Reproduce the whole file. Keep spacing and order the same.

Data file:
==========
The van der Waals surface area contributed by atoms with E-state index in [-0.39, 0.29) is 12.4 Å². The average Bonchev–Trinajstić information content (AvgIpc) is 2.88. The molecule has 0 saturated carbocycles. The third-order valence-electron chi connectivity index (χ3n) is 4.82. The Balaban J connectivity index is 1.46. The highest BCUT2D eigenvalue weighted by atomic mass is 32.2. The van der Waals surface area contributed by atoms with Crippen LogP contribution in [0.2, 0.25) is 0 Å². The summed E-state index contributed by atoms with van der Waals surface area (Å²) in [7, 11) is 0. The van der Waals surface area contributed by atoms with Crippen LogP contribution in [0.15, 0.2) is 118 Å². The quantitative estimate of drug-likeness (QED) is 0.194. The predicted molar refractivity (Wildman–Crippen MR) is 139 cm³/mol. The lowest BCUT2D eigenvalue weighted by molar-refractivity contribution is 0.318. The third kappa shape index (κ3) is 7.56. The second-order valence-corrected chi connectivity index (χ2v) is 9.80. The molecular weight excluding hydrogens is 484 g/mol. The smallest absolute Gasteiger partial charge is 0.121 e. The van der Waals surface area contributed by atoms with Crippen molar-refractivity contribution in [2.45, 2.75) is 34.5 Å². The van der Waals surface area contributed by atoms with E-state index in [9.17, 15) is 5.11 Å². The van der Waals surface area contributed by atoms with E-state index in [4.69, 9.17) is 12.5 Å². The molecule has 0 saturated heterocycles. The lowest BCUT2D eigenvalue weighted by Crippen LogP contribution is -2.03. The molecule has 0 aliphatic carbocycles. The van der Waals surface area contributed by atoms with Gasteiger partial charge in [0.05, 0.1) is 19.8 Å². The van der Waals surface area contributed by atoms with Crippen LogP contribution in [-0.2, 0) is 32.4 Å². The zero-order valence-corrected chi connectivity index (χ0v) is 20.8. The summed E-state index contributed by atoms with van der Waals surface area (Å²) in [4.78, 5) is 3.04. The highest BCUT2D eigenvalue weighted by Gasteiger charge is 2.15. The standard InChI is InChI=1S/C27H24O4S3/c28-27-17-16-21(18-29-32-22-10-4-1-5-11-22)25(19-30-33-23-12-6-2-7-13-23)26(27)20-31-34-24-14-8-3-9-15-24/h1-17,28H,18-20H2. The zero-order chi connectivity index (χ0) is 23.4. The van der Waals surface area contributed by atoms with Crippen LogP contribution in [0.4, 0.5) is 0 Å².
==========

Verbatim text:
The van der Waals surface area contributed by atoms with E-state index in [-0.39, 0.29) is 12.4 Å². The average Bonchev–Trinajstić information content (AvgIpc) is 2.88. The molecule has 0 saturated carbocycles. The third-order valence-electron chi connectivity index (χ3n) is 4.82. The Balaban J connectivity index is 1.46. The highest BCUT2D eigenvalue weighted by atomic mass is 32.2. The van der Waals surface area contributed by atoms with Crippen LogP contribution in [0.2, 0.25) is 0 Å². The summed E-state index contributed by atoms with van der Waals surface area (Å²) in [7, 11) is 0. The van der Waals surface area contributed by atoms with Crippen LogP contribution in [0.15, 0.2) is 118 Å². The quantitative estimate of drug-likeness (QED) is 0.194. The predicted molar refractivity (Wildman–Crippen MR) is 139 cm³/mol. The lowest BCUT2D eigenvalue weighted by molar-refractivity contribution is 0.318. The third kappa shape index (κ3) is 7.56. The second-order valence-corrected chi connectivity index (χ2v) is 9.80. The molecular weight excluding hydrogens is 484 g/mol. The smallest absolute Gasteiger partial charge is 0.121 e. The van der Waals surface area contributed by atoms with Crippen molar-refractivity contribution in [2.45, 2.75) is 34.5 Å². The van der Waals surface area contributed by atoms with E-state index in [9.17, 15) is 5.11 Å². The van der Waals surface area contributed by atoms with E-state index in [4.69, 9.17) is 12.5 Å². The molecule has 0 saturated heterocycles. The lowest BCUT2D eigenvalue weighted by Crippen LogP contribution is -2.03. The molecule has 0 aliphatic carbocycles. The van der Waals surface area contributed by atoms with Gasteiger partial charge in [0.05, 0.1) is 19.8 Å². The van der Waals surface area contributed by atoms with Crippen LogP contribution in [-0.2, 0) is 32.4 Å². The zero-order valence-corrected chi connectivity index (χ0v) is 20.8. The summed E-state index contributed by atoms with van der Waals surface area (Å²) in [4.78, 5) is 3.04. The highest BCUT2D eigenvalue weighted by Gasteiger charge is 2.15. The standard InChI is InChI=1S/C27H24O4S3/c28-27-17-16-21(18-29-32-22-10-4-1-5-11-22)25(19-30-33-23-12-6-2-7-13-23)26(27)20-31-34-24-14-8-3-9-15-24/h1-17,28H,18-20H2. The zero-order chi connectivity index (χ0) is 23.4. The van der Waals surface area contributed by atoms with Crippen LogP contribution in [0.4, 0.5) is 0 Å².